Recently several school cafeterias have hired food behavior scientists to hopefully help improve kids’ lunch choices and battle the ever-growing problem of obesity in the United States. They’re using tactics such as hiding the ice cream and other snacks and offering salads with regular meals.
It’s a positive step, (because they’ll just never look in that freezer that says “Ice Cream” if they have to dodge a scary salad bowl), but I believe most of the problem still lies in poor education about healthy eating. Kids, as well as adults, are still being taught this crazy concept of the Food Pyramid and its relation to healthy eating. The pyramid is greatly flawed and although using it as a guide is better than eating a sticky bun for breakfast and Hamburger Helper for dinner, it is by far anywhere close to healthy. Here’s the breakdown of the pyramid, and how to build your own all by yourself.
The base of the Food Pyramid is exercise, which is great advice even though it doesn’t qualify as a food. The base signifies the most abundant of the entire contents, which many would argue should be water. Yet the only liquids the pyramid discusses are fruit juice and milk. Water should be just that – water – not sweetened with anything except perhaps natural fruit flavoring.
Grains continue to make up a large part of the pyramid. Cereal and pasta are still included even though they note more should be from “whole” grains, and “whole” doesn’t necessarily mean it’s unprocessed. Truth is that grains should be a very small part of the diet, and often entirely omitted from daily intake. Grains, especially those not “whole” like pastas and most bread, have little to no value in the diet other than calories, a minimal amount of fiber, and nutrients that are typically added after their natural sources are stripped away during processing. Most cereals, many of them terrible for your health, such as Lucky Charms, boast the “whole grain” label on their box even though they are highly processed and loaded with sugars, colors, and preservatives. But it gets it place in the Food Pyramid; good luck finding a farmer who says, “I grow Fruity Pebbles on my land.” Grains can be considered during high intensity exercise days and those who exercise very frequently. By that I mean anaerobic activity (not aerobic) and those exercising aerobically many hours per week, perhaps 10+ hours. (Refer to the Athlete section to learn more about these concepts.) On those days, minimal amounts of whole grain rice, sweet potatoes, and oats may be fine, in additions to getting extra carbs from fruit. Even white potatoes, corn, and quinoa are okay too after a long or hard workout. But again, for the majority of people, they should be avoided. If you’re craving carbs, especially after working out, then it’s because you burned too many sugars for energy. That means you were anaerobic (and not aerobic and burning primarily fat). Additionally, many people are sensitive to or severely allergic to gluten, which is found in wheat, rye, barley, and some oats.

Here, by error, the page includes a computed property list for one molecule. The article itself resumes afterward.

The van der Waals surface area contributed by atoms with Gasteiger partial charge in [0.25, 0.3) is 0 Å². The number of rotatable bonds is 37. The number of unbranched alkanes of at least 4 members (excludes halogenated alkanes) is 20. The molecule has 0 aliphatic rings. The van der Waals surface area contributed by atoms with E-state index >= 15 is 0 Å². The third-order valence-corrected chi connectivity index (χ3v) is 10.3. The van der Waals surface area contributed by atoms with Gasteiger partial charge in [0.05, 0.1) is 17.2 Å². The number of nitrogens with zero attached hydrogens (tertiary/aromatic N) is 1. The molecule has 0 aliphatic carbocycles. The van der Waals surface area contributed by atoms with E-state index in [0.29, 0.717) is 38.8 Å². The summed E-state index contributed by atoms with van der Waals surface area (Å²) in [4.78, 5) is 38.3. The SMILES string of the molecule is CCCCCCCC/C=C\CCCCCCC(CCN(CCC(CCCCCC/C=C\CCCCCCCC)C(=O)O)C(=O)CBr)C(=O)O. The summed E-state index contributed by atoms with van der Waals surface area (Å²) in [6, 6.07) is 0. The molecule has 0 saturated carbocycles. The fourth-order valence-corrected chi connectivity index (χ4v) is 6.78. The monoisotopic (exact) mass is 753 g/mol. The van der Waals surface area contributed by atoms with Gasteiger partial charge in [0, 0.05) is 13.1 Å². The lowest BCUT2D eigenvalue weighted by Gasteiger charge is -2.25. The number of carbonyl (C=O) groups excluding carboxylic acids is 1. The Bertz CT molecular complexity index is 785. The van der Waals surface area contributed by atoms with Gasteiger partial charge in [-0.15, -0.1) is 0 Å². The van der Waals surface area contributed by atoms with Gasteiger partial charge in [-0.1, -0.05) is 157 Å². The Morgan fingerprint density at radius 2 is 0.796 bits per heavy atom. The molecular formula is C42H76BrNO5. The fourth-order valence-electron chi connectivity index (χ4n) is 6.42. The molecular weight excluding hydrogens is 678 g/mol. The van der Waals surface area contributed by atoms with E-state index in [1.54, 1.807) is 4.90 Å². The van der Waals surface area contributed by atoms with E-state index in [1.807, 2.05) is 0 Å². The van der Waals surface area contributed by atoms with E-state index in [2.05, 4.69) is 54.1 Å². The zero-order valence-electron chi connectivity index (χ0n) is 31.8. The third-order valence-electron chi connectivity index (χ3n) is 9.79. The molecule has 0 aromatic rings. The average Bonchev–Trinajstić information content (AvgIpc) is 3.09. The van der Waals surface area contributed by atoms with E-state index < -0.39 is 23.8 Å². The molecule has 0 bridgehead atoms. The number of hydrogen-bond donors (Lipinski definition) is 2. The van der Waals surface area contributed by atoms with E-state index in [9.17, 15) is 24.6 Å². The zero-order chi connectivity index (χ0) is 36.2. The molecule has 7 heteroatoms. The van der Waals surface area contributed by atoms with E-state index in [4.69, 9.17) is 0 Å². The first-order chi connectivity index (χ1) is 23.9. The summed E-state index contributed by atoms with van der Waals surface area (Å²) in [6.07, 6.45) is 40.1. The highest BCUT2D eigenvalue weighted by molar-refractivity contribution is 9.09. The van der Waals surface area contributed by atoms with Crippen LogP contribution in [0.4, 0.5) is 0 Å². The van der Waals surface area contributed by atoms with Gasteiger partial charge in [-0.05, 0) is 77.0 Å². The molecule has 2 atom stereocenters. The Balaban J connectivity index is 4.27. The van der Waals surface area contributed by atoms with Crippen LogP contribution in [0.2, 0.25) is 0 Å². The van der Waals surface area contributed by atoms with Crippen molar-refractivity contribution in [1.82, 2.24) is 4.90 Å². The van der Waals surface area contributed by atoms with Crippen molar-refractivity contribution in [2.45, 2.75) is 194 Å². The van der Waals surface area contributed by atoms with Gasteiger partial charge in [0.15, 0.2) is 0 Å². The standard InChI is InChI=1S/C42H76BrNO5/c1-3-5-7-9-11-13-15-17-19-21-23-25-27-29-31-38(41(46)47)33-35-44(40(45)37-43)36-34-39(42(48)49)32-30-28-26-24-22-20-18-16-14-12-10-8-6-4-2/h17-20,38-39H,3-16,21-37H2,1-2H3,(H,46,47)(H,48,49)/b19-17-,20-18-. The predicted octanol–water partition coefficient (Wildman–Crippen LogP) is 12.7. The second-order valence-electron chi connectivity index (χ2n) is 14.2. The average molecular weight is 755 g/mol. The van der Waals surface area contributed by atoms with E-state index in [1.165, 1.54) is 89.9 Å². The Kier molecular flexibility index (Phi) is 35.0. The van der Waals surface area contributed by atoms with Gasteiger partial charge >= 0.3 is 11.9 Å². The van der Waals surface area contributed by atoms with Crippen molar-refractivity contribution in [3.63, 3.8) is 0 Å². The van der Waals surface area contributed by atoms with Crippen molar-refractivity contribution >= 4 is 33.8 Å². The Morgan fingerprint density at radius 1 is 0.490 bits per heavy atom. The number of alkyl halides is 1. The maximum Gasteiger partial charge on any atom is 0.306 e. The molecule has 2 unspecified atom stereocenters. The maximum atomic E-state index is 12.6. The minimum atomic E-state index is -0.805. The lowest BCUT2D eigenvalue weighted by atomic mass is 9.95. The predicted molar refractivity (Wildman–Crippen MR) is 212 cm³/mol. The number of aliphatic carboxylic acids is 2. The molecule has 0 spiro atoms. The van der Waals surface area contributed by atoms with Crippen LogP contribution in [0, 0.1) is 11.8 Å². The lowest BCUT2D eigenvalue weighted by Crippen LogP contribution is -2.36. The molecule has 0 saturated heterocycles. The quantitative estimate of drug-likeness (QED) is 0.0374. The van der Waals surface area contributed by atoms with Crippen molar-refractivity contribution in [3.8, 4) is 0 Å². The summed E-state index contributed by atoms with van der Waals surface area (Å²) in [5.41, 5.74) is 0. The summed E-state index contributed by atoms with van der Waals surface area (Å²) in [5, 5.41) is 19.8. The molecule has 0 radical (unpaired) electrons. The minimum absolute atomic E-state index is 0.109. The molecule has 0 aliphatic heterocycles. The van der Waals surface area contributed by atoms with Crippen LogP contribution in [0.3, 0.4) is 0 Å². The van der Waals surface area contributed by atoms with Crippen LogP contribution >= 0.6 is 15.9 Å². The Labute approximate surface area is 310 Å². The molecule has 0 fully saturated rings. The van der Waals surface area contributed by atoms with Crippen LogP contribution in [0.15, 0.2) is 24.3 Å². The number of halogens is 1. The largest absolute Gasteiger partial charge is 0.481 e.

Fruits: Canned and dried fruits are still listed with fresh fruits, though they’re far from equal. Most canned fruits contain sugary syrup and those that don’t still have lost huge amounts of nutrients in the processing. Dried fruits should be avoided by most since they are too sugar rich and often have even more sugar added to them, as well as sulfites for preservation. Many people are sensitive to sulfites which are also sprayed on some salad bars to preserve freshness and often added to wines (as well as naturally present in most). So no, raisins and a glass of orange juice and canned peaches don’t equate to a cup of fresh organic raspberries.